Peter is told by Jesus: 'Whatever you bind on earth shall be bound in heaven, and whatever you loose on earth shall be loosed in heaven.' Peter is entrusted with the keys of the kingdom that not only enable people to go up (as the foundation stone enables the Temple to be built up) but that open the gates of the netherworld (through which people will go down). Jesus will entrust this spiritual authority to all of his apostles, but particularly to Simon peter. It's an authority that renders binding decisions in such Church matters as excommunication, but it applies especially to liberating people from sin."

It is interesting to note that Jesus no more than immediately and directly appoints Peter as Pope, than Peter stumbles and Jesus rebukes him saying, "Get behind me, Satan! You are a hindrance to me; for you are not on the side of God, but of men." The Greek word that is translated as "hindrance" is skandalon, which means "stone of stumbling." The notes say that this detail shows that Matthew is making the point that the Church will be built on Peter, but only on Jesus' terms.

Will get to Chapter 17 a bit later....

5 comments:

Assyria said...

"In reality, Jonah wasn't cowardly, he was patriotic. Called by God to serve as a prophet, Jonah knew where he was supposed to go, what he was supposed to do, and even the most likely outcome of his mission -- Jonah was expecting God to show mercy to the Ninevites. Nineveh was the capital of Assyria, the most ruthless and brutal military foe the Israelites ever faced. When Jonah is sent by God to call the Assyrians to repentance, he heads the other way -- not out of cowardice but because he desperately wants to see Assyria destroyed. Jonah's fear isn't that the Assyrians won't listen to him, but that they will. Jonah knows that should the Assyrians repent, they're quite likely to be spared God's wrath".

Jonah wasn't a prophet,God never called him that he called him by his name Younan and ordered him to go to Nineveh.

Yes,Jonah(Younan)was a coward because he was scared to go to Nineveh and from what you're writing he had such a hate for the ancient Assyrians that he wanted to see the Ninevites dead even with their little children as we read later on in the Chapter where God makes that clear to Jonah.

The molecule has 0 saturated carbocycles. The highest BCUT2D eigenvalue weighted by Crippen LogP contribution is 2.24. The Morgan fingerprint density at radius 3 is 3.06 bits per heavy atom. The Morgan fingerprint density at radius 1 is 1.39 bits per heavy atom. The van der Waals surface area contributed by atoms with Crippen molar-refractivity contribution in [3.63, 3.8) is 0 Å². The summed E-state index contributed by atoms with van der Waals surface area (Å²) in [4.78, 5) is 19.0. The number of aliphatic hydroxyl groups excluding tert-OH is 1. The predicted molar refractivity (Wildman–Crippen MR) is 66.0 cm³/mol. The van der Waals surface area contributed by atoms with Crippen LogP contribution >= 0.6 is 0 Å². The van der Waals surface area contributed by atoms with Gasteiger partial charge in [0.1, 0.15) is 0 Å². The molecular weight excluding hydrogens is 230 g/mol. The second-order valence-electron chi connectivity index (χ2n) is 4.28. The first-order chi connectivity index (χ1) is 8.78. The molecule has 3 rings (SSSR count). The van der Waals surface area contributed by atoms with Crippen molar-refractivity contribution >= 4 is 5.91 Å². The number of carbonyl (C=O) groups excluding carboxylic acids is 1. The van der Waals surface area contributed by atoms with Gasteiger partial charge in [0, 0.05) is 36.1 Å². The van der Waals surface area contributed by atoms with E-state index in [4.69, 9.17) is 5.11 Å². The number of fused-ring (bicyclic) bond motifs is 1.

The ancient Assyrians already knew the idea of the One God,that is why when Jonah arrived in Nineveh and spoke to the king,the latter didn't question what Jonah said but right away accepted what he told them.

Today,modern Assyrians still honor that event by a three day fast named the Rogation of the Ninevites" and they do it every year since ancient times because they continue to preserve this memory and they made it part of their Liturgical calendar.

swissmiss said...

Assyria:
Thanks for the info. I had never heard of the Rogation of the Ninevites and the fast. Very interesting.

I don't really consider Jonah a coward since it wasn't that he was afraid to go to the Ninevites, but did hate them so much that he was very relucant to the point of rather dying than doing this mission that God had for him. Yes, he did hate the Ninevites. In Jonah 4:3-5, Jonah asks God to take his life because he just can't stand helping the Ninevites escape God's wrath. Jonah pouts and carries on and God is angry and displeased with Jonah and rebukes him for his hatred since even though the Ninevites may be Jonah's enemy, they are still children of God, beloved by Him as much as Israel.

Marilena said...

thanks for the post! :)

gemoftheocean said...

Hi, I tagged you for a middle name meme here.

WhiteStoneNameSeeker said...

I think it reasonable in Jonah's position for him to be alarmed at the idea of saving the massive enemy on Israel's doorstep. It surely didn't take a genious to look at the state of Israel and then have God save Assyrians rather than Israelites. Jonah must have seen what was coming: the Assyrian army.

SwissMiss- I tagged you.